A lot of start-up founders I’ve met believe that if they can raise money from professional early-stage investors such as The Sharks from Channel 10’s Shark Tank or a Venture Capital (VC) fund, then they’re guaranteed success, a large exit, and early retirement. But this is dangerous thinking. These investors are almost always only investing in you for one reason – they believe they can make money out of what you’re doing. They’re definitely not interested in your early retirement.
So what are the tell-tale signs that you need to watch out for when considering investors for your start-up? Here are three things to watch out for.
1. A case of misdirection: There’s a good chance any investor who spends too much time talking about what THEY can “bring to the table” (other than their financial investment), is almost certainly trying to draw your attention away from some other part of the deal which is less attractive. For example, it could be a low valuation, small investment or bad term sheet. Don’t fall for this. Unless they’re willing to sign an agreement holding them to their non-financial investment, be very wary.
At Found, in the early days, we once had a prominent VC tell us to reject a significantly better deal from another party to take theirs – despite them offering a lower valuation, smaller investment and much worse term sheet. This was because they were “smart money” who could “help us along the way”, however when questioned about where they had done this in the past, they failed to provide any concrete examples or references. No thanks.
2. The devil is in the detail: For early start-ups, this really means, “the devil is in the term sheets” (the legal document which sets out what the investor is contributing, and what rights they get in return). In normal business, working out who controls and owns a business is pretty straightforward – it’s whoever has the most shares. This is far from the truth for “early stage” deals though. Any founder who believes that they’re still in charge because an incoming investor only owns a small fraction of their company needs to be very cautious.
It’s relatively common for investors to introduce terms like “Founder Vesting” (you “earn”shares in your own startup over time), “Ratchets” (if the business doesn’t go well, the investor get more shares for free), “Bad Leaver” (if you leave on bad terms with the investor, they force you to sell them your shares at a low valuation) or “Drag and Tag” (where they can force you to sell your own startup). The VC who we spoke to wanted all of these, which would have left them in effective control of our company, despite contributing only a fraction of the total investment into the business. Again, no thanks.
3. Married at first sight: Finally, be aware that any relationship with an investor is going to run for many years, and is much closer to a marriage than dating. It’s unlikely you’d marry someone just because they’re interested in you, so apply the same logic to an investor. If the first few dates with a potential partner/investor include a lot of unhelpful suggestions, criticisms of what you’ve done in the past, or a one-sided conversation where you’re forced to listen to an “expert”, it’s unlikely that you’d go beyond the first couple of dinner dates – and you certainly wouldn’t put a ring on it. Don’t take the money if you’re not comfortable working with the individual/s over a long period of time. I’ve seen it happen, and it rarely ends well… founders get burnt-out, investors become frustrated, and ultimately, it’s the business that suffers.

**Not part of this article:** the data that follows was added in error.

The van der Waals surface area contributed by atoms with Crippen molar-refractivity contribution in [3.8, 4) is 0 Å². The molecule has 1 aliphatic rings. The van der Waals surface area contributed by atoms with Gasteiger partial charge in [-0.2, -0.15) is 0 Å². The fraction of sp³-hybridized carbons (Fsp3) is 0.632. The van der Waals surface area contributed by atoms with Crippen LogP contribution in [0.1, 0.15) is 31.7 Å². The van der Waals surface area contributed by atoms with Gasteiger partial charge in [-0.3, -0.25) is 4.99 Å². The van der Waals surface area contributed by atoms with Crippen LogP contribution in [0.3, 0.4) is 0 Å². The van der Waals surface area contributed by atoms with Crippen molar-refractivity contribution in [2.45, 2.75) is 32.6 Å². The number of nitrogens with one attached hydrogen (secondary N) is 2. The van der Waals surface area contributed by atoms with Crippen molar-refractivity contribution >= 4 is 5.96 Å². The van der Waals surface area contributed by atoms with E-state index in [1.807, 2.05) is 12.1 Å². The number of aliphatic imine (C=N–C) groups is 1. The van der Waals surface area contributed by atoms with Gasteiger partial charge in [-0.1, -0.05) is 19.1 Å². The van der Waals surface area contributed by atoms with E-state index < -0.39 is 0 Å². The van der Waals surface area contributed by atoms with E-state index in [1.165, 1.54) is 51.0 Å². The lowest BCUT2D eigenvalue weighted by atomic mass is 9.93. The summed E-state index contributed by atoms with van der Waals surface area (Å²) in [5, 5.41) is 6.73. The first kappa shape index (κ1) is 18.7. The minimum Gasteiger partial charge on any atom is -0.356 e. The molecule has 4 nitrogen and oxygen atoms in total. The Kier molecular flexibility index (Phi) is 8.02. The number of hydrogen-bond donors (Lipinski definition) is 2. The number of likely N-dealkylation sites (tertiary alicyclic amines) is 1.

The bottom line
Despite the upfront challenges and sometimes-dangers of working with investors, there can also be significant upside if you’re able to find a great group of people to partner with to grow your business over time. Globally and within Australia there are plenty of examples where amazing companies have been built with the help of professional investors. Often, these people are well connected, and have achieved success in growing and scaling businesses over time, and this can be invaluable with the right structure and circumstances. Just have your wits about you during the decision making process.
About the author
Andrew Joyce is the co-founder of Sydney-based startup Found. He established the mobile job platform with Peter Marchiori in April 2015. See also: Build a better mousetrap, be obsessive: Found’s co-founder on the key to challenging Seek, Job Seeker platform Found scores $2.5m in capital and recruits new business advisors, Top five tips for first-time startup founders according to two-time founder Andrew Joyce and Found’s co-founder reveals the strategies that helped his startup reach $1m+ revenue in 2017.